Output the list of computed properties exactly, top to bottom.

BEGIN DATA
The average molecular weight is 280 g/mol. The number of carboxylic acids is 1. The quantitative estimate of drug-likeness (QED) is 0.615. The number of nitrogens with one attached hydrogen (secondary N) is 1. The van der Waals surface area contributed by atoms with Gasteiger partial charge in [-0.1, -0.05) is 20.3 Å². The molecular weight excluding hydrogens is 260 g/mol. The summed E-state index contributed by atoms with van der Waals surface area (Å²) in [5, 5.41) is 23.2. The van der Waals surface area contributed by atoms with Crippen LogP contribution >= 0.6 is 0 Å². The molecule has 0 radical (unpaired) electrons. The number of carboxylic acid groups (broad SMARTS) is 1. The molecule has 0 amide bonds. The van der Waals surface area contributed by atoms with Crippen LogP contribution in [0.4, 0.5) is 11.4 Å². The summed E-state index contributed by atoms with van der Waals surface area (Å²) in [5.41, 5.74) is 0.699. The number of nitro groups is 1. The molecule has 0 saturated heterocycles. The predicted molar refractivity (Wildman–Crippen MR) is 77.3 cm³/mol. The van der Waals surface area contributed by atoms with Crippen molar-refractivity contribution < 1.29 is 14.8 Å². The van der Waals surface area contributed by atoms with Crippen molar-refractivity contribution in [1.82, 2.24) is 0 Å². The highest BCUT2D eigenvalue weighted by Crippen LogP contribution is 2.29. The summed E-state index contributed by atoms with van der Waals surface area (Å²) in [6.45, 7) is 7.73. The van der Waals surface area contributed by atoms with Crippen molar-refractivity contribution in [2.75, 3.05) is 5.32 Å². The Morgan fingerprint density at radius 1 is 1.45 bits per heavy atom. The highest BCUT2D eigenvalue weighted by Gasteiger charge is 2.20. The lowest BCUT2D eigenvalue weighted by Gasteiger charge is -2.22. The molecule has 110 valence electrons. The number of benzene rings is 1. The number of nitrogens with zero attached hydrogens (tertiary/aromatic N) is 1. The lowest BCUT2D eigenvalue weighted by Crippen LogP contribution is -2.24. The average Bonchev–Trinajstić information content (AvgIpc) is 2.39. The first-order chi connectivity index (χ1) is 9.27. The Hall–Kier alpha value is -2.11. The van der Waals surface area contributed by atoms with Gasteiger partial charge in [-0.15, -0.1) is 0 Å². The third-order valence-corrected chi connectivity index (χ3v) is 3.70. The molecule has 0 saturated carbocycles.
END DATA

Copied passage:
The average molecular weight is 280 g/mol. The number of carboxylic acids is 1. The quantitative estimate of drug-likeness (QED) is 0.615. The number of nitrogens with one attached hydrogen (secondary N) is 1. The van der Waals surface area contributed by atoms with Gasteiger partial charge in [-0.1, -0.05) is 20.3 Å². The molecular weight excluding hydrogens is 260 g/mol. The summed E-state index contributed by atoms with van der Waals surface area (Å²) in [5, 5.41) is 23.2. The van der Waals surface area contributed by atoms with Crippen LogP contribution >= 0.6 is 0 Å². The molecule has 0 radical (unpaired) electrons. The number of carboxylic acid groups (broad SMARTS) is 1. The molecule has 0 amide bonds. The van der Waals surface area contributed by atoms with Crippen LogP contribution in [0.4, 0.5) is 11.4 Å². The summed E-state index contributed by atoms with van der Waals surface area (Å²) in [5.41, 5.74) is 0.699. The number of nitro groups is 1. The molecule has 0 saturated heterocycles. The predicted molar refractivity (Wildman–Crippen MR) is 77.3 cm³/mol. The van der Waals surface area contributed by atoms with Crippen molar-refractivity contribution < 1.29 is 14.8 Å². The van der Waals surface area contributed by atoms with Crippen molar-refractivity contribution in [1.82, 2.24) is 0 Å². The highest BCUT2D eigenvalue weighted by Crippen LogP contribution is 2.29. The summed E-state index contributed by atoms with van der Waals surface area (Å²) in [6.45, 7) is 7.73. The van der Waals surface area contributed by atoms with Crippen molar-refractivity contribution in [2.75, 3.05) is 5.32 Å². The Morgan fingerprint density at radius 1 is 1.45 bits per heavy atom. The highest BCUT2D eigenvalue weighted by Gasteiger charge is 2.20. The lowest BCUT2D eigenvalue weighted by Gasteiger charge is -2.22. The molecule has 110 valence electrons. The number of benzene rings is 1. The number of nitrogens with zero attached hydrogens (tertiary/aromatic N) is 1. The lowest BCUT2D eigenvalue weighted by Crippen LogP contribution is -2.24. The average Bonchev–Trinajstić information content (AvgIpc) is 2.39. The first-order chi connectivity index (χ1) is 9.27. The Hall–Kier alpha value is -2.11. The van der Waals surface area contributed by atoms with Gasteiger partial charge in [-0.15, -0.1) is 0 Å². The third-order valence-corrected chi connectivity index (χ3v) is 3.70. The molecule has 0 saturated carbocycles.